Specific Strategies

Connecting to resources and proactive plans on how to address career issues can be accomplished through collaborative, problem-focused strategies (Melnleners, Binns, Lee, & Lower, 2003). Below are some strategies to assist counselors working with students who have a chronic illness:

  1. The Internet: Efficient and effective means of learning about specific illnesses. Information is useful but should not be assumed correct without first checking with the student or even the school nurse. Specific Websites for chronic illness information:
    http://www.cdc.gov/HealthyYouth/
    http:www.nlm.nih.gov/medlineplus/childrenandteenagers.html
    http://kidshealth.org

2. Narrative approaches (e.g. "My Life as a Book"; Niles & Harris-Bowlsby, 2009) are useful tools when helping students tell their story while identifying transitions during the development of their illness.

3. Cognitive behavioral and psychoeducational approaches (cognitive restructuring, behavioral contracting, relaxation, modeling, role-playing) has been correlated with "positive psychological adjustment" for individuals with illnesses and disability (Dahlbeck, p. 296, 2008)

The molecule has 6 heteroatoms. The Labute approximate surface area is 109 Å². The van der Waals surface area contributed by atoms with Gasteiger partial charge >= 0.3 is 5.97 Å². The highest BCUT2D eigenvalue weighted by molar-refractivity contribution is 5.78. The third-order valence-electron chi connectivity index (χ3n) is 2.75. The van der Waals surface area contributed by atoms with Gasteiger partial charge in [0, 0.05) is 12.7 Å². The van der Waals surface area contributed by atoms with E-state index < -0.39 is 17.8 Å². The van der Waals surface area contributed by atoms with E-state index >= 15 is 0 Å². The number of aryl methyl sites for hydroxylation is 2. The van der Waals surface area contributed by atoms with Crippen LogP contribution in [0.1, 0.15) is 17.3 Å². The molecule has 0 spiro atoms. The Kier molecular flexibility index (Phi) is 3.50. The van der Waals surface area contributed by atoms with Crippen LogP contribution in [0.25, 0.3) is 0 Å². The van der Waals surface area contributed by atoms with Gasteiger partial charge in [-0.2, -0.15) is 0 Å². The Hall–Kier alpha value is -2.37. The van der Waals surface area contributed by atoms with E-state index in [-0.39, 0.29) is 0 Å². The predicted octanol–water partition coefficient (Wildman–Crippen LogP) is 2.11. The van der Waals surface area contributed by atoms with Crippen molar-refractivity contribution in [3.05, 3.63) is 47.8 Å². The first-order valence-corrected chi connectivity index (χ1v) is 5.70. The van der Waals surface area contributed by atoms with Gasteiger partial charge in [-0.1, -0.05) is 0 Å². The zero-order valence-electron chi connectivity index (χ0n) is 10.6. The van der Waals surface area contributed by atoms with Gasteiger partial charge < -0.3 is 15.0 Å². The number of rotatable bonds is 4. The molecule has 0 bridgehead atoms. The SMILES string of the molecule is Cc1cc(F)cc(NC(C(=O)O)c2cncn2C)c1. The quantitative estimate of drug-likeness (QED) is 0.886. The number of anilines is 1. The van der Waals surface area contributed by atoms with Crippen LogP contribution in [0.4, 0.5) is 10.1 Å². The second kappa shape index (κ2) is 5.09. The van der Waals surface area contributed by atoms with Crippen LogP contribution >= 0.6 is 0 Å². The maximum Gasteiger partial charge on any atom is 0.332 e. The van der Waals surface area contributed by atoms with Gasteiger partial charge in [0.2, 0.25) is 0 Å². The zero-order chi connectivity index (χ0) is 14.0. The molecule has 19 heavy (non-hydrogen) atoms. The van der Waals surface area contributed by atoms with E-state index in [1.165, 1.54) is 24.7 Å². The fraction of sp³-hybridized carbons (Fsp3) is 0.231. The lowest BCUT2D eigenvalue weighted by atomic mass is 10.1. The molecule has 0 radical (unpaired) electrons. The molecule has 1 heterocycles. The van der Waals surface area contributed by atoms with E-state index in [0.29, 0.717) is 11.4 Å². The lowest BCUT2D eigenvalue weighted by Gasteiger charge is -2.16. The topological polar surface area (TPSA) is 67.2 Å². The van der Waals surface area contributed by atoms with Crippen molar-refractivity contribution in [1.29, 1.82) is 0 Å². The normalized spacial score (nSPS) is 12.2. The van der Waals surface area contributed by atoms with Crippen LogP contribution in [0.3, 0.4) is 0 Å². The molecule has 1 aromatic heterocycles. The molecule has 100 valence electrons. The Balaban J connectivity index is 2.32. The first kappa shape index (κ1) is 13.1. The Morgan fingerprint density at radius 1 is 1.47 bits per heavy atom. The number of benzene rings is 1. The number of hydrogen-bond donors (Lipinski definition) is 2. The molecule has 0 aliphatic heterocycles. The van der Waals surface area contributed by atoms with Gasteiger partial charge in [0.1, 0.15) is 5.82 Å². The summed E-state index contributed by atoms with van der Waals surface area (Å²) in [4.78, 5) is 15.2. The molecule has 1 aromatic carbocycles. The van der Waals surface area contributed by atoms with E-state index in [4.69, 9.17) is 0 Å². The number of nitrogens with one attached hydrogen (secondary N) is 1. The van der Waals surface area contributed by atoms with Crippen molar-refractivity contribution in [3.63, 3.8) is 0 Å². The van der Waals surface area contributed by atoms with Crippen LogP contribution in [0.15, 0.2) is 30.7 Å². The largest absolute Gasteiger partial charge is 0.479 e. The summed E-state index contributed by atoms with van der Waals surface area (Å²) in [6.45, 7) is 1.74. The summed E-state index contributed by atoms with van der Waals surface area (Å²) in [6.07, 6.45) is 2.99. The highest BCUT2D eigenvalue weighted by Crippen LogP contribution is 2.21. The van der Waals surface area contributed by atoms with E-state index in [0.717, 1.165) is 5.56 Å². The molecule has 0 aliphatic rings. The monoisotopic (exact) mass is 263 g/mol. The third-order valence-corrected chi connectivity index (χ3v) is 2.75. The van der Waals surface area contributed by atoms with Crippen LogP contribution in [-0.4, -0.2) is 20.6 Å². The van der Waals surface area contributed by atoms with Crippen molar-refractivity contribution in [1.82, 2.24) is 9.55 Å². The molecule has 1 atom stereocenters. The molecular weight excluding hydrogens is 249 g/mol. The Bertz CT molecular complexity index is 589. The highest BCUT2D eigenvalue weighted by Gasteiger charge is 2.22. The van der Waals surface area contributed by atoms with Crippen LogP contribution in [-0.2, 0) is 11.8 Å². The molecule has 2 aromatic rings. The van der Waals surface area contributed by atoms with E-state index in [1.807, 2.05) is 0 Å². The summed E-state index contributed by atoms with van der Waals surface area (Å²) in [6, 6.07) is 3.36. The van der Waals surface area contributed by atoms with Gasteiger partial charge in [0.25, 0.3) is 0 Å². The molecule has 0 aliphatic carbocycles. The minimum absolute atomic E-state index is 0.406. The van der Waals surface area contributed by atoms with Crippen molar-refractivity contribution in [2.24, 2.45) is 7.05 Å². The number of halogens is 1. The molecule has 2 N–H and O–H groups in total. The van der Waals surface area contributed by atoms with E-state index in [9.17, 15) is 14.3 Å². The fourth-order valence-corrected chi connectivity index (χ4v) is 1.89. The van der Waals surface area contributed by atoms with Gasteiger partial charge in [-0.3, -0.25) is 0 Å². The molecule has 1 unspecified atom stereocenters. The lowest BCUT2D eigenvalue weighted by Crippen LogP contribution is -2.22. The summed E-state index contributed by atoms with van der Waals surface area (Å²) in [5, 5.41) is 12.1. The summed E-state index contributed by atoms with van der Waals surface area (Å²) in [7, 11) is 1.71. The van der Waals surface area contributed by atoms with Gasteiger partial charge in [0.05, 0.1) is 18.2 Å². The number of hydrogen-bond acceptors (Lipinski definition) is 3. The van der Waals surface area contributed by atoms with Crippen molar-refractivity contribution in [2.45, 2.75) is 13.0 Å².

4. Creating systems to account for missed school/assignments (e.g. shorten assignments, allow extra time, possibly consider 504 accommodations), or within the school, how a child can leave the classroom to go to a designated adult (e.g. counselor or nurse) if emotional or physiologically symptoms become overwhelming.

Implications for Counselors

Navigating and understanding career development while adjusting and reshaping goals and roles due to chronic illness poses unique challenges for students and counselors. Regardless of the counseling approach, the relationship between the student and counselor is universally identified as the foundation for success. The relationship that a counselor builds with students creates the environment of trust necessary for students to confront the reality of their career development within the context of illness. Using the information and strategies presented here can help students with chronic illness navigate and recognize their unique career exploration process and opportunities for success.